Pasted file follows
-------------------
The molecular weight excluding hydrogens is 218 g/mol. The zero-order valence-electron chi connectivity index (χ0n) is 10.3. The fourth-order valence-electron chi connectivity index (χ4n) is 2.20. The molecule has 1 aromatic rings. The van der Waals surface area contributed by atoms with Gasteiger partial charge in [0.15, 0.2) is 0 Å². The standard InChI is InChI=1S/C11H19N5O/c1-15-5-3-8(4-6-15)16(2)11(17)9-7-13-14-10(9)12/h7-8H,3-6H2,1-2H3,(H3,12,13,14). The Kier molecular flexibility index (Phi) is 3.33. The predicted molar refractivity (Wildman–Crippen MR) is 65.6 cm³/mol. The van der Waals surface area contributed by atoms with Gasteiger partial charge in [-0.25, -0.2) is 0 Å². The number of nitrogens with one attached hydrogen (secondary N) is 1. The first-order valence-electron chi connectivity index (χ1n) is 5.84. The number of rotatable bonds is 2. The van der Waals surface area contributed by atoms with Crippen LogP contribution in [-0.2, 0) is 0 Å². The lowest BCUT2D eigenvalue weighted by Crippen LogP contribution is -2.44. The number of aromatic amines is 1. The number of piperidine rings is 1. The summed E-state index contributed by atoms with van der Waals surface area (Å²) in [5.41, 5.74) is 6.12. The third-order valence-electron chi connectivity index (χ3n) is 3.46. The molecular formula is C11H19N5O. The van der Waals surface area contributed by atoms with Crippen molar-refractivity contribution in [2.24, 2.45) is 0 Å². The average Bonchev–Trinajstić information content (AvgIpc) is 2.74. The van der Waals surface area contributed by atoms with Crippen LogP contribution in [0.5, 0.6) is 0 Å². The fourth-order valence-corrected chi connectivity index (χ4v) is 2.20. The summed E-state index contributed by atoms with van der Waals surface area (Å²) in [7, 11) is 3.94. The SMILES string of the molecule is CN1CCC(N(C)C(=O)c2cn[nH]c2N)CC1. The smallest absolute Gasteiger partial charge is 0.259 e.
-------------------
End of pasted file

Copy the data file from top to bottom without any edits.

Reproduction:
The molecular weight excluding hydrogens is 218 g/mol. The zero-order valence-electron chi connectivity index (χ0n) is 10.3. The fourth-order valence-electron chi connectivity index (χ4n) is 2.20. The molecule has 1 aromatic rings. The van der Waals surface area contributed by atoms with Gasteiger partial charge in [0.15, 0.2) is 0 Å². The standard InChI is InChI=1S/C11H19N5O/c1-15-5-3-8(4-6-15)16(2)11(17)9-7-13-14-10(9)12/h7-8H,3-6H2,1-2H3,(H3,12,13,14). The Kier molecular flexibility index (Phi) is 3.33. The predicted molar refractivity (Wildman–Crippen MR) is 65.6 cm³/mol. The van der Waals surface area contributed by atoms with Gasteiger partial charge in [-0.25, -0.2) is 0 Å². The number of nitrogens with one attached hydrogen (secondary N) is 1. The first-order valence-electron chi connectivity index (χ1n) is 5.84. The number of rotatable bonds is 2. The van der Waals surface area contributed by atoms with Crippen LogP contribution in [-0.2, 0) is 0 Å². The lowest BCUT2D eigenvalue weighted by Crippen LogP contribution is -2.44. The number of aromatic amines is 1. The number of piperidine rings is 1. The summed E-state index contributed by atoms with van der Waals surface area (Å²) in [5.41, 5.74) is 6.12. The third-order valence-electron chi connectivity index (χ3n) is 3.46. The molecular formula is C11H19N5O. The van der Waals surface area contributed by atoms with Crippen molar-refractivity contribution in [2.24, 2.45) is 0 Å². The average Bonchev–Trinajstić information content (AvgIpc) is 2.74. The van der Waals surface area contributed by atoms with Crippen LogP contribution in [0.5, 0.6) is 0 Å². The fourth-order valence-corrected chi connectivity index (χ4v) is 2.20. The summed E-state index contributed by atoms with van der Waals surface area (Å²) in [7, 11) is 3.94. The SMILES string of the molecule is CN1CCC(N(C)C(=O)c2cn[nH]c2N)CC1. The smallest absolute Gasteiger partial charge is 0.259 e.